Facebook exec says Zuckerberg rebuffing lawmakers does not look 'great'

Facebook exec says Zuckerberg rebuffing lawmakers does not look 'great'
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Lawmakers from around the world tore into Facebook on Tuesday over its handling of a string of recent crises, grilling an executive at the company over CEO Mark ZuckerbergMark Elliot ZuckerbergHillicon Valley: Senators unload on Facebook cryptocurrency plan | Trump vows to 'take a look' at Google's ties to China | Google denies working with China's military | Tech execs on defensive at antitrust hearing | Bill would bar business with Huawei Senators unload on Facebook cryptocurrency at hearing Senators press FTC over 'woefully inadequate' Facebook settlement MORE's refusal to answer summons.

In a special joint hearing before a United Kingdom House of Commons panel on digital media, Richard Allan, Facebook's vice president of policy solutions, took the full brunt of lawmakers' frustrations with the company as he sat next to an empty chair reserved for Zuckerberg. 

When asked how it looked for Facebook's CEO to reject multiple requests for his testimony, Allan, a member of the U.K.'s House of Lords, responded, "Not great." Still, he said it was his decision to testify instead of Zuckerberg.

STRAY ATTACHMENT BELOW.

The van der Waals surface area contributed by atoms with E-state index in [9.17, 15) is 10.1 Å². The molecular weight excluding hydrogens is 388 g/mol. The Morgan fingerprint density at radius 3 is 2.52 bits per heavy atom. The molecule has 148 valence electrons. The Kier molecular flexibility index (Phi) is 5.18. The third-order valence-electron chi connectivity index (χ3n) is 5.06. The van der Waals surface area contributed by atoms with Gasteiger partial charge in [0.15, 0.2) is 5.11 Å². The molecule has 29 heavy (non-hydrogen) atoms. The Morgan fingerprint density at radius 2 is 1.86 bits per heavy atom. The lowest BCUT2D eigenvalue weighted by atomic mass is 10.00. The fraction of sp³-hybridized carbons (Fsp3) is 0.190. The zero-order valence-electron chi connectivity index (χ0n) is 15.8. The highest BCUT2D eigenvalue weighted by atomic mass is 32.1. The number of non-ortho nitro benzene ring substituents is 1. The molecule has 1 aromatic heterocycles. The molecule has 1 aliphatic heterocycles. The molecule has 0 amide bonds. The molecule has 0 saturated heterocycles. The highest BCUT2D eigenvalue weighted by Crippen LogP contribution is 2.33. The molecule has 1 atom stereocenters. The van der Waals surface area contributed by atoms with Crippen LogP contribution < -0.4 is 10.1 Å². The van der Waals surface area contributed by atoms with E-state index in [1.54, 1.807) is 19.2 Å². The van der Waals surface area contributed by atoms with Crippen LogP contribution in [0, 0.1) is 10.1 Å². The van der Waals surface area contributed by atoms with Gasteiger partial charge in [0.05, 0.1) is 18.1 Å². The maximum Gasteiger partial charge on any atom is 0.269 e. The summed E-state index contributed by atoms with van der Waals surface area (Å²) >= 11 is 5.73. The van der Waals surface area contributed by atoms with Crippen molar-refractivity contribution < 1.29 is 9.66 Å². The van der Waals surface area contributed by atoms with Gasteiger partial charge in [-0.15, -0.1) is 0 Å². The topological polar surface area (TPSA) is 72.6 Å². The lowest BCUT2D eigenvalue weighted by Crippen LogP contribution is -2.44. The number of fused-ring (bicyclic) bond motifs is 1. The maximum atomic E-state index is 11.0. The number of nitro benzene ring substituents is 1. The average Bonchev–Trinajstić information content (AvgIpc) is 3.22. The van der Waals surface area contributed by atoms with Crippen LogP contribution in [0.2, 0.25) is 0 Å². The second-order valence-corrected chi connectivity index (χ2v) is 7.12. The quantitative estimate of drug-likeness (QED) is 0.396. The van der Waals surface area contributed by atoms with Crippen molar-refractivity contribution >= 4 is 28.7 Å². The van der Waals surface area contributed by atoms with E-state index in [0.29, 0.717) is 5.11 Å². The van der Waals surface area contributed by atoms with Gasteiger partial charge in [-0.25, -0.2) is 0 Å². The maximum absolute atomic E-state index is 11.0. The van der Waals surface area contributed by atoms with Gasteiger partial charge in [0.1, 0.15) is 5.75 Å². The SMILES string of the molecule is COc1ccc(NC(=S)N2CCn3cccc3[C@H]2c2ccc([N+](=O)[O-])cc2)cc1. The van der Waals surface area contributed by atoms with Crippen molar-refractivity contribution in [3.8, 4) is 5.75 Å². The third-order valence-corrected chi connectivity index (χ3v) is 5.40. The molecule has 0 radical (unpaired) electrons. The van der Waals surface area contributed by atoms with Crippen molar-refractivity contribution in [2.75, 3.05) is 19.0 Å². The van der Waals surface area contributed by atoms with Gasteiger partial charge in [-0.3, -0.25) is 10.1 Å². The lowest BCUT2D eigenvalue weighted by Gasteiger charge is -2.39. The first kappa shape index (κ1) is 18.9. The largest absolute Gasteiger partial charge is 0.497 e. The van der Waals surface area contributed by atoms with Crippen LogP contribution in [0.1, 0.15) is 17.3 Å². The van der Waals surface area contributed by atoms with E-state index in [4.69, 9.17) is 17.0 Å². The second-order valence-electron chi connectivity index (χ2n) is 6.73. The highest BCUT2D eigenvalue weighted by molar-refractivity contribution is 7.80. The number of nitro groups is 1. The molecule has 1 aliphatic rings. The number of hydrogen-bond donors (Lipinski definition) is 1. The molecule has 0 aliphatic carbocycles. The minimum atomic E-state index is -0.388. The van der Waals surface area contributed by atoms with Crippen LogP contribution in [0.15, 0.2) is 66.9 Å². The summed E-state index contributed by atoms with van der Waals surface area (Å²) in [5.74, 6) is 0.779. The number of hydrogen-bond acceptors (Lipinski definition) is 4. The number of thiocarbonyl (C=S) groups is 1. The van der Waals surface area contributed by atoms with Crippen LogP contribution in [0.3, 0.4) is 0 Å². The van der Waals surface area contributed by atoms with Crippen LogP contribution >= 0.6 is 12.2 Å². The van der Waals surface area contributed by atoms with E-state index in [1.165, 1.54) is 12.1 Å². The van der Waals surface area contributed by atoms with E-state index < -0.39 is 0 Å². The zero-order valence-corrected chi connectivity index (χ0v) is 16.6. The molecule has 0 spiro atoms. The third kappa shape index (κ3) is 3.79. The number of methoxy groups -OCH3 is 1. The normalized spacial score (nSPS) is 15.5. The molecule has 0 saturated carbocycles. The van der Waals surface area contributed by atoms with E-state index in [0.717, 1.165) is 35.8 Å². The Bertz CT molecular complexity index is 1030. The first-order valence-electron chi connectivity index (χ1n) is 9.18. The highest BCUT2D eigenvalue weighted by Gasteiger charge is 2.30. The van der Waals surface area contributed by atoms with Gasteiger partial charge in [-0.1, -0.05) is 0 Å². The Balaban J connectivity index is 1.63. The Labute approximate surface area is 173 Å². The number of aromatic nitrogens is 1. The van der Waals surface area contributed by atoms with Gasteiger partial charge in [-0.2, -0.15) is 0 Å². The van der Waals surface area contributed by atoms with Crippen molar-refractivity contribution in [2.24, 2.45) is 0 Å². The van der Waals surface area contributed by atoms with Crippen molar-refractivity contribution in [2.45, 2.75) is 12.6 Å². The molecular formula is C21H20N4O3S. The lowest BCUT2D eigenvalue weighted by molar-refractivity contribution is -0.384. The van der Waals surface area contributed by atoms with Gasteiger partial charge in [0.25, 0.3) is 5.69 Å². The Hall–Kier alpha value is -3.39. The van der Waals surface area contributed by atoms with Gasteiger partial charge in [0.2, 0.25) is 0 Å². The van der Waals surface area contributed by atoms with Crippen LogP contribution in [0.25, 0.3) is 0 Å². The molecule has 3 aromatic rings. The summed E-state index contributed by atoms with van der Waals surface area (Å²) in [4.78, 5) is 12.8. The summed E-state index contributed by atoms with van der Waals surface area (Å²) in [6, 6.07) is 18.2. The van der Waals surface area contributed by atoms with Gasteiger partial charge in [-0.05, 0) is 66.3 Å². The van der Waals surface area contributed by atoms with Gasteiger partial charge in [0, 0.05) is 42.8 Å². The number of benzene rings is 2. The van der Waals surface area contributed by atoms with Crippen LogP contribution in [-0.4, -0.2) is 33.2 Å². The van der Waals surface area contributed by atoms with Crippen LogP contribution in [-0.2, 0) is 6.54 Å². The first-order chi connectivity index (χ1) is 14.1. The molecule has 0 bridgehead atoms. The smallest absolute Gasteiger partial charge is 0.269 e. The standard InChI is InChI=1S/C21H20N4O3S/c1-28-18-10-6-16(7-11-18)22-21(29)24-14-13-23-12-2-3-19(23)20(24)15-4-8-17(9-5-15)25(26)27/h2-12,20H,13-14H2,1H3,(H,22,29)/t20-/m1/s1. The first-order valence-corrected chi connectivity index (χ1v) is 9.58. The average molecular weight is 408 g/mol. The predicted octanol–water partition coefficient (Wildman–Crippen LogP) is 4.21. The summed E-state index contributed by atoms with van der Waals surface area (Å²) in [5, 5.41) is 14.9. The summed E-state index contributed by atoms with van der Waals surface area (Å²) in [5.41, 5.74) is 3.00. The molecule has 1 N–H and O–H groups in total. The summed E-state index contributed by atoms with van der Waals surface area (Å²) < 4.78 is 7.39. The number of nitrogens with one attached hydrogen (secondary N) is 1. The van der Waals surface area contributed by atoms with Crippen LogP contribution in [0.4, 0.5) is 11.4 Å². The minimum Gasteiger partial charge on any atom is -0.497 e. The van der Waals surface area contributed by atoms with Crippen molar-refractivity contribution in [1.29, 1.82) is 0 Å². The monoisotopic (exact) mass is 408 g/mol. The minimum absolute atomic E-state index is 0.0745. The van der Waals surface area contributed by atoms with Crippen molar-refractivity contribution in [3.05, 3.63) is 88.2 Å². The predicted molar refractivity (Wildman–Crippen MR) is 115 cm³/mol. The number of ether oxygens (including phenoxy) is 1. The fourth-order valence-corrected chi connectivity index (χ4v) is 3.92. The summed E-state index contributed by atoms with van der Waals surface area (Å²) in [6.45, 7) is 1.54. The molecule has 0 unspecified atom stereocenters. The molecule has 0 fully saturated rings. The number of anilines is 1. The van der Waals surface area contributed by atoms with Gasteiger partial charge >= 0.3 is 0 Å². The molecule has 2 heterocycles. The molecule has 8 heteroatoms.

The hearing, which included representatives from eight other countries, came at a time of mounting pressure for Facebook and showed the level of anger the company is facing from political leaders around the world.

"We don’t have Mr. Zuckerberg here today, which is incredibly unfortunate — I think speaks to a failure to account for the loss of trust certainly across the globe with respect to Facebook and Facebook’s users," said Nathaniel Erskine-Smith, a member of the Canadian Parliament.

Over the weekend, the British Parliament took the extraordinary step of seizing a trove of documents from a U.S. app developer locked in a legal battle with Facebook. The documents reportedly contain correspondence from within Facebook, including between Zuckerberg and other executives.

Damian Collins, who heads the U.K.'s Digital, Culture, Media and Sport Committee, said the panel would not be releasing the documents on Tuesday, but revealed certain details contained within the cache.

According to Collins, a Facebook engineer notified the company in October 2014 that Russian accounts had been pulling 3 billion data points a day from the Facebook platform. Allan didn't answer questions about whether the company had notified authorities of the warning but promised to follow up.

The documents were seized from a company called Six4Three, a controversial developer which had made an application to find bikini pictures posted on Facebook by users' friends. Six4Three sued Facebook after the social network closed off the friends data pipeline for app developers in 2014.

The documents had been obtained in the discovery phase of the lawsuit and were under seal in a California court.

Allan also said the documents themselves shouldn't be made public and that they don't provide a full accurate look inside the company.

"The context that I’m giving is really to say that any information you’ve seen in that cache of emails is at best partial and at worst potentially misleading," Allan said.

— Updated 11:10 a.m.